After being pushed west of Arthur's Pass due to bad weather on the other side of the divide, I was looking for a good overnighter before heading back to Christchurch at the end of a week of tramping in the area. I had initially planned on spending the week by myself but Instagram intervened and I ended up driving out towards Lake Brunner with a girl I had just met online and who my husband was convinced was probably going to be a 40 year old man. One of the hardest things I've found in the last few years is finding like minded women who genuinely enjoy the outdoors (and can carry a pack), so meeting up with Leila was a bit of a novelty after spending most of my tramping trips with a bunch of rowdy guys!
We met in Arthurs Pass mid morning and were at the start of the track before lunchtime. There is plenty of parking and public toilets at the end of Cashmere Bay Road in Te Kinga and we left the car here amongst a few camper vans and a growing swarm of sand flies. The track heads more or less straight up the mountain and once we made it passed the more well worn portion leading to the lookout things got decidedly more interesting. I had read a story the night before about a couple getting lost on the descent from the summit after they started to lose light and at the time had been a bit bemused at how they managed this. I think we lost the track three or four times as we were diverted around fallen trees through dense west coast bush and I began to feel a little more sympathetic towards their situation. The track is essentially well marked but it pays to take your time locating it again when you hit these obstacles and maybe don't get distracted talking!
The climb is just over 1000m of elevation in a reasonably short distance making the incline a whole lot of type two fun. As a day walk with a light pack this wouldn't present too much of a problem for most people but with tents and all of our other camping gear my legs were definitely feeling it after an hour. DOC suggests four hours to the summit and this is a pretty fair estimate especially if you're staying the night or know you'll need to take breaks on the way up. With no water at the top, we were hoping that we would find some on the way otherwise the old freeze dried cuisine wasn't going to go down too well. Luckily the track did eventually pass close to Jays Creek about 2/3 of the way up (see map below) and we were able to fill up everything we had before continuing on.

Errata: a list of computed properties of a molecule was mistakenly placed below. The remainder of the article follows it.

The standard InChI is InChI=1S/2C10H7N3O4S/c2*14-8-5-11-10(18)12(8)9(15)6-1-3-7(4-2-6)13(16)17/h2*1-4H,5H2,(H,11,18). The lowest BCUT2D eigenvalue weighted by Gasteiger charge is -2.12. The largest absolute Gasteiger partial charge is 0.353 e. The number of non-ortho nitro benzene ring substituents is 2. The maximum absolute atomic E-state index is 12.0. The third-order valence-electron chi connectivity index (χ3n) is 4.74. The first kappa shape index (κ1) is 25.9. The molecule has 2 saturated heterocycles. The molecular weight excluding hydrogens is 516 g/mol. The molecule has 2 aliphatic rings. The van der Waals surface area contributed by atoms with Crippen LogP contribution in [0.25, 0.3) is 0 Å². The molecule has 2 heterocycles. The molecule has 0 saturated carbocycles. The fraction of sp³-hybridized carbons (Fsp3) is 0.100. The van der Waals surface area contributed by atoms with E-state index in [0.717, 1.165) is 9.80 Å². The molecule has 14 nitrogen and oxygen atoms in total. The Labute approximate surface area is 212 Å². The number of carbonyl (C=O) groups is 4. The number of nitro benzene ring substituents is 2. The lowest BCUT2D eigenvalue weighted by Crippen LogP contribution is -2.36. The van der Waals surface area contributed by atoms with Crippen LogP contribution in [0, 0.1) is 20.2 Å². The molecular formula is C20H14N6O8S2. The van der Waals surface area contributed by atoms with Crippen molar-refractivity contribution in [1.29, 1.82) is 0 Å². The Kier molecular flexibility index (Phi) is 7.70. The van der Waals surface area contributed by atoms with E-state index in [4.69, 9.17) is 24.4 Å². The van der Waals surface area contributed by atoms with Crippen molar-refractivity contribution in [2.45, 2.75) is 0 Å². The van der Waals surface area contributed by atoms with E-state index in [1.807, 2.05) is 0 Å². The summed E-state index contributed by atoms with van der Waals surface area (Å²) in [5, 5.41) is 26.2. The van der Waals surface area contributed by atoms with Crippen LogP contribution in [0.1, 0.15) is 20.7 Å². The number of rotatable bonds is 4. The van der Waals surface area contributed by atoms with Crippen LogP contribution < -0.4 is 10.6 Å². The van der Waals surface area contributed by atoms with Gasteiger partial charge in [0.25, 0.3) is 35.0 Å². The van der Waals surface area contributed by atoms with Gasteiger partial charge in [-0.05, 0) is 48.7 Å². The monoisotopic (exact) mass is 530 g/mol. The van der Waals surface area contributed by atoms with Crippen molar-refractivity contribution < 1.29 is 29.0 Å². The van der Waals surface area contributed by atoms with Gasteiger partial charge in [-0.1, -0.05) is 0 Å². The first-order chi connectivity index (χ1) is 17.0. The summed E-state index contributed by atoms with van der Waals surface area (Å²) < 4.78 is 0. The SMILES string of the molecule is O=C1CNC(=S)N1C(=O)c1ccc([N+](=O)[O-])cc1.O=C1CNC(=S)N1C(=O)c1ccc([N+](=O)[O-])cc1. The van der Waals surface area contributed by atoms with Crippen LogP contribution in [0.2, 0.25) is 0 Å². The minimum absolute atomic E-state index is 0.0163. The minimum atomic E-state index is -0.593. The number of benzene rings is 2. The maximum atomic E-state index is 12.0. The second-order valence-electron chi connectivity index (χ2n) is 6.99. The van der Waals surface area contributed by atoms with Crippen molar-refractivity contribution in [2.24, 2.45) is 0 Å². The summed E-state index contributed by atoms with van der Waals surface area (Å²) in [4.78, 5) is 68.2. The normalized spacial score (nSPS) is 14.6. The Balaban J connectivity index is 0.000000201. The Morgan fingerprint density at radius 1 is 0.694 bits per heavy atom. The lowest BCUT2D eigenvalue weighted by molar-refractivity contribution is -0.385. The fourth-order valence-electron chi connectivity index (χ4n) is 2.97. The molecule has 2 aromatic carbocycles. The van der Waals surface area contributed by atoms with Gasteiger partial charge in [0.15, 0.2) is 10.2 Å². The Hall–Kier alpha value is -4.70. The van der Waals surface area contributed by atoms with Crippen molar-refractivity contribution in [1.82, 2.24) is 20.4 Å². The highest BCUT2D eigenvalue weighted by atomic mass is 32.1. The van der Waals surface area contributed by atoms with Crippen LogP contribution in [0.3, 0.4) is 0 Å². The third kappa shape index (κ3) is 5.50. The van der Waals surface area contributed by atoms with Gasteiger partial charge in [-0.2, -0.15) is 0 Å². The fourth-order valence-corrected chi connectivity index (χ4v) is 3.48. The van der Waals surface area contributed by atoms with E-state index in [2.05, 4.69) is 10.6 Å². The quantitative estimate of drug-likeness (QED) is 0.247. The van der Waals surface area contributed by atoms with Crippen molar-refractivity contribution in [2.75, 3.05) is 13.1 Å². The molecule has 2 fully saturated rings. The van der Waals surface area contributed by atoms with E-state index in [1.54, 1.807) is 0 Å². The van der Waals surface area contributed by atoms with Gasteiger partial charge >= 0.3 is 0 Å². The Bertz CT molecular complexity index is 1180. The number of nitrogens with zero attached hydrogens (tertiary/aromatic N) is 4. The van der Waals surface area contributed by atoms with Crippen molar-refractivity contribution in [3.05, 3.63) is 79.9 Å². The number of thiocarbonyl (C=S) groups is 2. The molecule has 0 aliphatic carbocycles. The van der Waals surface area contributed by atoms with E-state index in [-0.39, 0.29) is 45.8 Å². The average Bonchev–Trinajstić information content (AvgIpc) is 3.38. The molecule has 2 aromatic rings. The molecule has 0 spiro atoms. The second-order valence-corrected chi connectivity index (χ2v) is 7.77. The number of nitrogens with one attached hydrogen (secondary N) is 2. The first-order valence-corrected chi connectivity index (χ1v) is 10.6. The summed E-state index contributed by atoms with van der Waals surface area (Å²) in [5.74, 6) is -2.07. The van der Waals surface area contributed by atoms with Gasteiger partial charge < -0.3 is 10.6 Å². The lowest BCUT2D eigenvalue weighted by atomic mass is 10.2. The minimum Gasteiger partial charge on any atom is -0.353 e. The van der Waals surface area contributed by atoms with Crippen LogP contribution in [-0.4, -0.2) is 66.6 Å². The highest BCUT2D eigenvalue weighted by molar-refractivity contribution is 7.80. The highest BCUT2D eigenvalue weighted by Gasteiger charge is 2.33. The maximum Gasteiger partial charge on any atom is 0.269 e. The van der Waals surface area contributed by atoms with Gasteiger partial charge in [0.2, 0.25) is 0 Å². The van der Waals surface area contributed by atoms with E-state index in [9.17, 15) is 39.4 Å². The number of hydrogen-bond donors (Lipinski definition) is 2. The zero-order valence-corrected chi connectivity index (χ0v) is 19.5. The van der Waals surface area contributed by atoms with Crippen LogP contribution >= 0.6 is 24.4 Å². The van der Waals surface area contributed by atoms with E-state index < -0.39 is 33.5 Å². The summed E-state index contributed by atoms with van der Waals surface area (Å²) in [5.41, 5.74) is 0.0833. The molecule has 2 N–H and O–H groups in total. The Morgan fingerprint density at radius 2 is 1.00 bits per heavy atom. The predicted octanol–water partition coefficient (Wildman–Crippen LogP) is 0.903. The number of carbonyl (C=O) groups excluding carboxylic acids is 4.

Once at 1196m the summit itself is still a good distance away and facing a pretty bracing wind we decided to turn back to find a flattish sheltered spot to pitch the tents. As it turned out this was probably the biggest challenge of the day - after I turned the wrong way trying to get to the Lake in the first place that is. I had a reasonably small one man tent but Leila's was a good deal bigger so some serious scouting had to be undertaken to find the all important level sleeping platform without a tonne of rocks scattered through it. We eventually located two passable (my door opened straight into a substantial flax bush) spots and set up camp for the night.
Apparently the 30th of August is still very much winter and once the sun was gone even the freeze dried stuff was looking super appealing in all its hand warming glory. Despite being not so subtly stalked by a persistent Weka all evening it was hard not to enjoy the view of lights reflecting on the dark lake and the mountains surrounding us on all sides. On a totally clear night this would be a pretty great spot for star gazing and spotting "the pot" (that's a kiwi astrological term). Unfortunately there wasn't much of a sunrise which is probably for the best since I'd brought three spare batteries for my camera and forgotten my memory card. The trip back down to the car wasn't a lot quicker than the climb up since the track is reasonably steep the whole way so you can't get much of a stride on until near the end.
Total time: 6.5 hours return
Tent sites: questionable
New Instagram friends that weren't serial killers: One (well so far so good)
In New Zealand we don't go hiking, walking or frolicking in the wilderness - we tramp.